Litigating against Mass Surveillance in the US – The National Security Project at the American Civil Liberties Union
in the Swift Lecture Theatre, Room 2041A Arts Block, Trinity College Dublin (map here), next Friday 10 February 2017 from 6:00pm to 7:00pm. All are welcome to attend, and booking is not required.
The American Civil Liberties Union (ACLU) was founded in 1920 to defend and preserve the individual rights and liberties guaranteed by the Constitution and laws of the United States. Whether it’s achieving full equality for LGBT people, establishing new privacy protections for our digital age of widespread government surveillance, ending mass incarceration, or preserving the right to vote or the right to have an abortion, the ACLU takes up the toughest civil liberties cases and issues to defend all people from government abuse and overreach.
The ACLU National Security Project advocates for national security policies that are consistent with the Constitution, the rule of law, and fundamental human rights. The project litigates cases relating to detention, torture, discrimination, surveillance, censorship, and secrecy. Originally created as an informal working group after the September 2001 attacks, the National Security Project is now at the forefront of virtually every major legal battle relating to national security, civil liberties, and human rights.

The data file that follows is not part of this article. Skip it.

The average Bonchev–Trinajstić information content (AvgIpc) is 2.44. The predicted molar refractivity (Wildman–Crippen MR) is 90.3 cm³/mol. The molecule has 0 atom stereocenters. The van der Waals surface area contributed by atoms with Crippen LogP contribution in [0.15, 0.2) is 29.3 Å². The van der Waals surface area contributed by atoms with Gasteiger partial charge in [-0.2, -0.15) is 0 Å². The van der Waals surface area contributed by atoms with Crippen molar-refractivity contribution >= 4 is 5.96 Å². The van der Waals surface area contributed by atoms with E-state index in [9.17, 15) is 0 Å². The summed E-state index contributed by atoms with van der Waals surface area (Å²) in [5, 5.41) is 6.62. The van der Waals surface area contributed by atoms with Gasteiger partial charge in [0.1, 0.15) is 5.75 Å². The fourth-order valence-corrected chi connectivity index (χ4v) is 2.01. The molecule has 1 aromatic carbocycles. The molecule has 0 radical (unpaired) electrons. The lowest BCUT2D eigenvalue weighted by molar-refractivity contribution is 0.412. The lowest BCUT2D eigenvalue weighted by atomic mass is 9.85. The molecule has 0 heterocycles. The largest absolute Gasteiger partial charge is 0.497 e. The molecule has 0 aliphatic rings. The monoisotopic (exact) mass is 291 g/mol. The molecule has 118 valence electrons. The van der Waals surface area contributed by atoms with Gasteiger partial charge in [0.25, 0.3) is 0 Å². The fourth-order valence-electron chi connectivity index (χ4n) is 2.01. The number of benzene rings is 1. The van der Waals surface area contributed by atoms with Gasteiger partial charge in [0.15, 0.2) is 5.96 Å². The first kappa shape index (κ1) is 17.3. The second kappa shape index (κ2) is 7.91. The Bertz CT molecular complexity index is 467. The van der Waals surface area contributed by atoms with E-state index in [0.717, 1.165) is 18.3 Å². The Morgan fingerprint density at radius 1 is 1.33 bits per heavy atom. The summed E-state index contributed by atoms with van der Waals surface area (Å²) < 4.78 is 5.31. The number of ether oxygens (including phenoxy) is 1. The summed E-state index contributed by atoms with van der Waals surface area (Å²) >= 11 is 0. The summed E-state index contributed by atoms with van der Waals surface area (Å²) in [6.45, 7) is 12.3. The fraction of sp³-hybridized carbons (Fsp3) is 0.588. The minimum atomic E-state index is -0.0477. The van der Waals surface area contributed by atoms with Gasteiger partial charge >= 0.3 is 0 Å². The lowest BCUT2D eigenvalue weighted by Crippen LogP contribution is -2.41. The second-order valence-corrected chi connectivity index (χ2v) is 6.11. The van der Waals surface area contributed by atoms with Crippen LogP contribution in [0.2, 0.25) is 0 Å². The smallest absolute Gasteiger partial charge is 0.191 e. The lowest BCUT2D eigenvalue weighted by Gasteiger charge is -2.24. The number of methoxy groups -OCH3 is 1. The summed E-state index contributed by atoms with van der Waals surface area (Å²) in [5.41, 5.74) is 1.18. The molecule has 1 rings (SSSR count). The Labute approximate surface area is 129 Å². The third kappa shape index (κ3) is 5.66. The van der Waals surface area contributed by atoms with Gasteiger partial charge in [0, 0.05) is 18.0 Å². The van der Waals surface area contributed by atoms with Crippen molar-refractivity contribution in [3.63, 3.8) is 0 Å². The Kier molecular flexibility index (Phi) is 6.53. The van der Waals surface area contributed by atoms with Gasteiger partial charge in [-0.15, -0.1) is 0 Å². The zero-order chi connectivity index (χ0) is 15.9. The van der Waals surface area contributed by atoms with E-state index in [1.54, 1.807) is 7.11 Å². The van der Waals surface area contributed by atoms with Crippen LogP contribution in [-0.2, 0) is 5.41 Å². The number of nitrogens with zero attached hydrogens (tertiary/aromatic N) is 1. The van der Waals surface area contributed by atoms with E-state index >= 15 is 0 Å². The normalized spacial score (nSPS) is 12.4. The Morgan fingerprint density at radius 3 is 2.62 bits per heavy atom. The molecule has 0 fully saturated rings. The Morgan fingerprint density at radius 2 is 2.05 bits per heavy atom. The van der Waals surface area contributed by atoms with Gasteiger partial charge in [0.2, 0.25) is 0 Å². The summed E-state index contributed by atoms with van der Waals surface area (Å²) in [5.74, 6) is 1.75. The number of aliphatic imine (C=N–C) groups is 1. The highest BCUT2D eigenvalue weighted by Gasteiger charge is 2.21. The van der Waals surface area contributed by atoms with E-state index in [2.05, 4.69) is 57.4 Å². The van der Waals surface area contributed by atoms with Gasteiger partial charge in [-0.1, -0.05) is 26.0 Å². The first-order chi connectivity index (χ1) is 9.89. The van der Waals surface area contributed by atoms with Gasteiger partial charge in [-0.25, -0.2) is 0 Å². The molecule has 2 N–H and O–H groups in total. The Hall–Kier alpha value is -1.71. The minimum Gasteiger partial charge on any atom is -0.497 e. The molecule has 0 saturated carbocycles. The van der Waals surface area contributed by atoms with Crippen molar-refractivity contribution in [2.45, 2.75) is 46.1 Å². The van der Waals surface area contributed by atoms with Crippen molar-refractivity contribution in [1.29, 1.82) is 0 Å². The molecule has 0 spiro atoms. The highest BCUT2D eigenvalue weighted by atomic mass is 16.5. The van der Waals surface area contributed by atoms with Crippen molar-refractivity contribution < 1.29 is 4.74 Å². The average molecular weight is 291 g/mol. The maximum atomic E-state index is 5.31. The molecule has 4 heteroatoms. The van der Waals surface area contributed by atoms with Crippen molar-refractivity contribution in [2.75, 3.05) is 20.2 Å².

Ashley Gorski (pictured, left) is a staff attorney at the National Security Project, where she works on issues related to post-9/11 racial and religious discrimination, torture, detention, and religious freedom. She is a graduate of Yale College and Harvard Law School. Prior to joining the ACLU, she worked at a New York law firm and served as a law clerk to the Hon Jon O. Newman, United States circuit judge for the Second Circuit Court of Appeals, and to the Hon Miriam Goldman Cedarbaum, United States district judge for the Southern District of New York. She is in Dublin to give evidence, about Mass Surveillance in the US, in the case currently before the High Court between the Data Protection Commissioner and Facebook, about current rules by which data is shared between the EU to the US.